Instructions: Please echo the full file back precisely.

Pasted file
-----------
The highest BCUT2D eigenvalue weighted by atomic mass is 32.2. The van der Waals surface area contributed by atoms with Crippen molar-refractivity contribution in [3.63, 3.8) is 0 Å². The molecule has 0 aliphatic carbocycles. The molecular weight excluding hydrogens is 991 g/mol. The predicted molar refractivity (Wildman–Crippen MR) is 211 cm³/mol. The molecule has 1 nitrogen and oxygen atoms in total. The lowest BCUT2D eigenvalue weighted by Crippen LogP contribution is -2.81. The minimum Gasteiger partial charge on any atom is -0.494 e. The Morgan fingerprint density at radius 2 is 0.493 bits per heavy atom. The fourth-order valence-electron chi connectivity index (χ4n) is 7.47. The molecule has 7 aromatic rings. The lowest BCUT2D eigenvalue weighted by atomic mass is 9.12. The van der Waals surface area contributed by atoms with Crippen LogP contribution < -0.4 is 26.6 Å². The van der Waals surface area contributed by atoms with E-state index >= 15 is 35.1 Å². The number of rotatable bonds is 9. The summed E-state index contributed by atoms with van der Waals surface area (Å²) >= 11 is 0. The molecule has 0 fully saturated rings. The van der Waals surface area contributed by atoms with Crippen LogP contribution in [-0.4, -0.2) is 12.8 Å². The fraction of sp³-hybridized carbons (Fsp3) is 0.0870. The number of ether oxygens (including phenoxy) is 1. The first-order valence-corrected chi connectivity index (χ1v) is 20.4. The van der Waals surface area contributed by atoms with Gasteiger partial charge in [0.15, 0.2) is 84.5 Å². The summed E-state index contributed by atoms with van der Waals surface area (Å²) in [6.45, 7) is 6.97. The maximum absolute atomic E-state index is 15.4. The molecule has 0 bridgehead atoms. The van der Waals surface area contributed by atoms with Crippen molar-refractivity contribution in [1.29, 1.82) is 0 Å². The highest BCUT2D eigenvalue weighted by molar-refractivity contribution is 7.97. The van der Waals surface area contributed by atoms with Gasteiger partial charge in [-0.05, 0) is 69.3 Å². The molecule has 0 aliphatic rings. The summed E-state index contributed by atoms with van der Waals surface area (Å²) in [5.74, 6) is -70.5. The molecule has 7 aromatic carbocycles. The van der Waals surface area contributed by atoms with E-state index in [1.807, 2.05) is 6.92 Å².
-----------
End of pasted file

The highest BCUT2D eigenvalue weighted by atomic mass is 32.2. The van der Waals surface area contributed by atoms with Crippen molar-refractivity contribution in [3.63, 3.8) is 0 Å². The molecule has 0 aliphatic carbocycles. The molecular weight excluding hydrogens is 991 g/mol. The predicted molar refractivity (Wildman–Crippen MR) is 211 cm³/mol. The molecule has 1 nitrogen and oxygen atoms in total. The lowest BCUT2D eigenvalue weighted by Crippen LogP contribution is -2.81. The minimum Gasteiger partial charge on any atom is -0.494 e. The Morgan fingerprint density at radius 2 is 0.493 bits per heavy atom. The fourth-order valence-electron chi connectivity index (χ4n) is 7.47. The molecule has 7 aromatic rings. The lowest BCUT2D eigenvalue weighted by atomic mass is 9.12. The van der Waals surface area contributed by atoms with Crippen LogP contribution < -0.4 is 26.6 Å². The van der Waals surface area contributed by atoms with E-state index >= 15 is 35.1 Å². The number of rotatable bonds is 9. The summed E-state index contributed by atoms with van der Waals surface area (Å²) >= 11 is 0. The molecule has 0 fully saturated rings. The van der Waals surface area contributed by atoms with Crippen LogP contribution in [-0.4, -0.2) is 12.8 Å². The fraction of sp³-hybridized carbons (Fsp3) is 0.0870. The number of ether oxygens (including phenoxy) is 1. The first-order valence-corrected chi connectivity index (χ1v) is 20.4. The van der Waals surface area contributed by atoms with Gasteiger partial charge in [0.15, 0.2) is 84.5 Å². The summed E-state index contributed by atoms with van der Waals surface area (Å²) in [6.45, 7) is 6.97. The maximum absolute atomic E-state index is 15.4. The molecule has 0 bridgehead atoms. The van der Waals surface area contributed by atoms with Crippen molar-refractivity contribution in [1.29, 1.82) is 0 Å². The highest BCUT2D eigenvalue weighted by molar-refractivity contribution is 7.97. The van der Waals surface area contributed by atoms with Gasteiger partial charge in [-0.05, 0) is 69.3 Å². The molecule has 0 aliphatic rings. The summed E-state index contributed by atoms with van der Waals surface area (Å²) in [5.74, 6) is -70.5. The molecule has 7 aromatic carbocycles. The van der Waals surface area contributed by atoms with E-state index in [1.807, 2.05) is 6.92 Å².